Not extending federal funding for CHIP jeopardizes coverage for children
Over the past several decades, uninsurance among children has declined, falling below 5 percent in 2015. Declines in uninsurance were driven by increases in public health insurance of children through the Children’s Health Insurance Program (CHIP) and Medicaid. Expansions in eligibility and coverage through these programs have led to increased receipt of health care among children and lower family financial burdens related to children’s health care.
Despite what seemed to be a road map for how to extend funding for CHIP in mid-September, federal funding for CHIP ended on September 30. Absent reauthorization of funding by Congress for fiscal year 2018 and beyond, up to 9 million children are at risk of losing coverage under CHIP.
Children can be eligible for two types of CHIP programs: separate and Medicaid expansions. Children eligible for separate CHIP programs are especially at risk. Ten states are projected to run out of carry-over CHIP funds by December 2017, and 32 states will run out by March 2018.
States with separate CHIP programs have three immediate choices after their funds run out:
- Move children eligible for separate CHIP programs into the Medicaid program and receive the lower Medicaid match
- Substitute state-only funds to cover these children
- End their coverage
Children eligible for CHIP through Medicaid expansions will be protected until 2019 by the Affordable Care Act’s (ACA) maintenance of effort requirement. States will only receive the Medicaid match for these children until then. It is not clear what states will do in 2019 when they are no longer required to cover children with incomes over 138 percent of the federal poverty level.
Fifty-six percent of children are ineligible for Marketplace tax credits
Using our American Community Survey Health Insurance Policy Simulation Model, we estimated what would occur if CHIP were not extended and states fail to otherwise cover separate CHIP-eligible children. Under this scenario, only 44 percent of children enrolled in separate CHIP are eligible for Marketplace tax credits, and 56 percent are not eligible because of the firewall and the so-called family glitch. The firewall limits eligibility for premium tax credits to people with an offer of single coverage that is more than 9.56 percent of family income, even though the cost of covering the whole family may be higher.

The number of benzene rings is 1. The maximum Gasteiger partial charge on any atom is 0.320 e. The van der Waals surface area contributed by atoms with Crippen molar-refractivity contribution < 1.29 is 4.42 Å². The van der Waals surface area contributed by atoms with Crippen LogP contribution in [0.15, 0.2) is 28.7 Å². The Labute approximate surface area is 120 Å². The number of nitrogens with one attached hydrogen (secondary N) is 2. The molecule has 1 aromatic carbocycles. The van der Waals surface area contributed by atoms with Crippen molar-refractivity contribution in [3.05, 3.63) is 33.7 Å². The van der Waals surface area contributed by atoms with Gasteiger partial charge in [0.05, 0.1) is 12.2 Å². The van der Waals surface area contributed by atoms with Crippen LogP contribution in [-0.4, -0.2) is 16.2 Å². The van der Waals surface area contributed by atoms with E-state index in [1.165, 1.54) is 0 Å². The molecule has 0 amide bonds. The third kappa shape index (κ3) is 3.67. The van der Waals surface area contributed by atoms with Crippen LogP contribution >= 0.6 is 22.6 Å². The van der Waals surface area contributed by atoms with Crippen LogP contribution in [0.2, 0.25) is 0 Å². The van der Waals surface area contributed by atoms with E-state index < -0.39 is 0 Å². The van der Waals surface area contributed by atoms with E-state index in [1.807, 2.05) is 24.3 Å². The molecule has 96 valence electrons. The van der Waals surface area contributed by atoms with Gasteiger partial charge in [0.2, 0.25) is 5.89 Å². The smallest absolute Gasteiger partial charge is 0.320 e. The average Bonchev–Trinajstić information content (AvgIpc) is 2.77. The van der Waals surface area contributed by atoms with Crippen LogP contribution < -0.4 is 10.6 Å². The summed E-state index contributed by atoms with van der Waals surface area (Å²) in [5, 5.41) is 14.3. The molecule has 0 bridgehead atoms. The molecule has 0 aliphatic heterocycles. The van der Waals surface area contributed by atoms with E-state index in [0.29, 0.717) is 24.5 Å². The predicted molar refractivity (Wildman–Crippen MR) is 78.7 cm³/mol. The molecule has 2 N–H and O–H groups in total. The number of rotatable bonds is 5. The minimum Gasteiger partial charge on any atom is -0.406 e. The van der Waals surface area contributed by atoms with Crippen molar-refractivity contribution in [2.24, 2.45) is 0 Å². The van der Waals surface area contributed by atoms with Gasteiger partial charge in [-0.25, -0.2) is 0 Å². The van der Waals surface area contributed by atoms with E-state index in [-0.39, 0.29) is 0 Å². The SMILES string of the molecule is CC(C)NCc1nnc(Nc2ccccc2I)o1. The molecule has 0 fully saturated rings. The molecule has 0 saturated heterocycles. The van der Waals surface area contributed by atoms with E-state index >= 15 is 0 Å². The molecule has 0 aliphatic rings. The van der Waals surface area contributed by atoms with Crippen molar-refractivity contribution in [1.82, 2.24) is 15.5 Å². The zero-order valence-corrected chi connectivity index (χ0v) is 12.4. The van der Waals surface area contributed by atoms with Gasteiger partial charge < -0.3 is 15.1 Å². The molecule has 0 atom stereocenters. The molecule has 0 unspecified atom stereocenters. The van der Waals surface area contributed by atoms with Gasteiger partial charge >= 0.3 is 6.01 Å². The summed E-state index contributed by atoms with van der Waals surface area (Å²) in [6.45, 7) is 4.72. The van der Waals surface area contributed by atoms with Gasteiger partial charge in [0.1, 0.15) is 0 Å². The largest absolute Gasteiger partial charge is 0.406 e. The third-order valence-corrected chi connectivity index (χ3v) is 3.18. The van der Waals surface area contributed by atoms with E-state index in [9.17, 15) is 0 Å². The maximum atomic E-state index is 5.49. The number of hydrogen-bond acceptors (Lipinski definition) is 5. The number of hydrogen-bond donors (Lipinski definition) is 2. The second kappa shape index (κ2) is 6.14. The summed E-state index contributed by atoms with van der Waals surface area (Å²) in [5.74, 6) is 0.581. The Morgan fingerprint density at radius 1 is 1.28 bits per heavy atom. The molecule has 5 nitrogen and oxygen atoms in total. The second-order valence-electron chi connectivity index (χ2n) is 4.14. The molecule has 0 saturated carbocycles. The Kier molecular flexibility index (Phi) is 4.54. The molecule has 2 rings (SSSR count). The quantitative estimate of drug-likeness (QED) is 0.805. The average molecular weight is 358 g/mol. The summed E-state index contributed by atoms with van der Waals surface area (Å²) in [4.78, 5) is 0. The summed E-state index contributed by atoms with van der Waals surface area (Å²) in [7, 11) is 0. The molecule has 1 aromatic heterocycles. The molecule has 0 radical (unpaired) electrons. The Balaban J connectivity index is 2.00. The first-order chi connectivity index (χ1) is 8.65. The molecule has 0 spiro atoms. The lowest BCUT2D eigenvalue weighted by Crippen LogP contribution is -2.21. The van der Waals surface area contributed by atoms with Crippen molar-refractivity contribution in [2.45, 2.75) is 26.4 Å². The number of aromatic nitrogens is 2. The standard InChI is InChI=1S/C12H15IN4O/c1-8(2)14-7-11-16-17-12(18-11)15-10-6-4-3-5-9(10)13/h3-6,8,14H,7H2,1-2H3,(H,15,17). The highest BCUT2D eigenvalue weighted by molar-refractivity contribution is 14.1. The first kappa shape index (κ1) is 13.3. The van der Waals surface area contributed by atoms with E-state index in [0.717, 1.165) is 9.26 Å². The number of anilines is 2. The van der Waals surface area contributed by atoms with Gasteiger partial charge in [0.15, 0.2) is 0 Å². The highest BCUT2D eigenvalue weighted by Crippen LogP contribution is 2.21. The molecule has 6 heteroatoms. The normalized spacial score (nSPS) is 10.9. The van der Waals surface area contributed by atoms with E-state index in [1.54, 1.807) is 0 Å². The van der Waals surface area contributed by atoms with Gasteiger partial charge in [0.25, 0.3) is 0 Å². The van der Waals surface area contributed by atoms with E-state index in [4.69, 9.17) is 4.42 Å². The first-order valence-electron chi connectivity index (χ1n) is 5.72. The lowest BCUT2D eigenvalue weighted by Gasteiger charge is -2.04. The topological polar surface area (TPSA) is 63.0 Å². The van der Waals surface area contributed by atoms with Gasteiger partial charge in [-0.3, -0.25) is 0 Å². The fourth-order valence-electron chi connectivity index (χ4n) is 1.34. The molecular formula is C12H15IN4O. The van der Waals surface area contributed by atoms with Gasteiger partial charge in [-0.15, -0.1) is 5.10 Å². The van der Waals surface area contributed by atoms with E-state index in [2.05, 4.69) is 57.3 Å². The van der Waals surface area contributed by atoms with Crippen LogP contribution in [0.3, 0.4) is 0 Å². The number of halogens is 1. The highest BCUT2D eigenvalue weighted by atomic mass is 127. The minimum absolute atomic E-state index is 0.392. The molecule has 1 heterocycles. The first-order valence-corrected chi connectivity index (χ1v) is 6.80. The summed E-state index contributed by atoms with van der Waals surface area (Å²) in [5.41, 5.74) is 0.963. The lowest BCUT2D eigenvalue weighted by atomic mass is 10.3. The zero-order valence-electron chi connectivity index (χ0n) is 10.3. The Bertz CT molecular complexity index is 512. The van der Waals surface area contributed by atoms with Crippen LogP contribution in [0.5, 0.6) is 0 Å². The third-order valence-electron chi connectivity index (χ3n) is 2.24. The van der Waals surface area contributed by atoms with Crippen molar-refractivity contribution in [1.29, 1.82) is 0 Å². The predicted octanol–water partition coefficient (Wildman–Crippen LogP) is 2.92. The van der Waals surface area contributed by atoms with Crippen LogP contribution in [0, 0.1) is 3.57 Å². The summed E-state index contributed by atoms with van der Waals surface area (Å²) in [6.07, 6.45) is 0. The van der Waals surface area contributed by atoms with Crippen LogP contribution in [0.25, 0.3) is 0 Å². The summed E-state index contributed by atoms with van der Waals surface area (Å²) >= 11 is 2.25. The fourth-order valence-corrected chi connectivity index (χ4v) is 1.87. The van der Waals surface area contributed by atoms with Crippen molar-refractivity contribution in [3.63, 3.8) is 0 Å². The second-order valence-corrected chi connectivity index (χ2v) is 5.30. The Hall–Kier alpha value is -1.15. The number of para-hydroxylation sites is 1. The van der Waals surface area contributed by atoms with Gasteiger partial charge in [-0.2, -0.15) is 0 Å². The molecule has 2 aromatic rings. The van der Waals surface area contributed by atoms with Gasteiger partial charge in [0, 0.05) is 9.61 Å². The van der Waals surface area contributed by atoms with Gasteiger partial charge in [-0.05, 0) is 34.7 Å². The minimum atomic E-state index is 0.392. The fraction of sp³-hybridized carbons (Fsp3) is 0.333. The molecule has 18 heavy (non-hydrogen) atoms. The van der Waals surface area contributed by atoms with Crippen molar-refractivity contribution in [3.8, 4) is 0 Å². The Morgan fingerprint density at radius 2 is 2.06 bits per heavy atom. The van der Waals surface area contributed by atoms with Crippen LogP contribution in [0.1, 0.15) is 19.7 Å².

Although families will turn to the Marketplace and employer-sponsored plans to cover their children, both options will generally be more expensive than CHIP and provide fewer benefits. Families eligible for Marketplace tax credits face options with lower actuarial value and higher average cost sharing and premiums that were $1,000 higher in 2015, on average, than CHIP coverage. For the 25 percent of families with children enrolled in S-CHIP (Separate Children’s Health Insurance Program) who have special health care needs, their increased costs could be higher.
Families ineligible for tax credits who turn to employer plans to cover their children face premiums that represent large shares of their incomes. For those losing eligibility for separate CHIP, enrolling a child in a parent’s employer-sponsored plan will typically cost 8 percent of family income and bring the total cost of covering the family to 11 percent, on average.
The share of income that families must contribute varies, and families with lower incomes face the highest burdens (see table below). Premiums are not the only cost dimension along which employer coverage will differ from CHIP coverage. Employer coverage plans typically have higher out-of-pocket cost-sharing requirements, including deductibles, coinsurance, and copayments, than those required by CHIP.
Without federal funding for CHIP, coverage for children enrolled in separate CHIP programs is immediately threatened. We estimate that 1.2 million of separate CHIP-enrolled children nationally could become uninsured depending on how Congress and states act.
Those enrolled in Medicaid-expansion CHIP programs face the same risks when the ACA’s maintenance of effort requirements expire. Our estimates indicate that an additional 2 million children could become uninsured in 2019 if CHIP is not reauthorized.
Hunter Kincade sits on his mother's lap during a medical checkup with pediatrician Victoria Shepperd at Huff Center at Thoms Rehabilitation Center in Asheville, North Carolina. Photo by Owen Franken/Getty Images.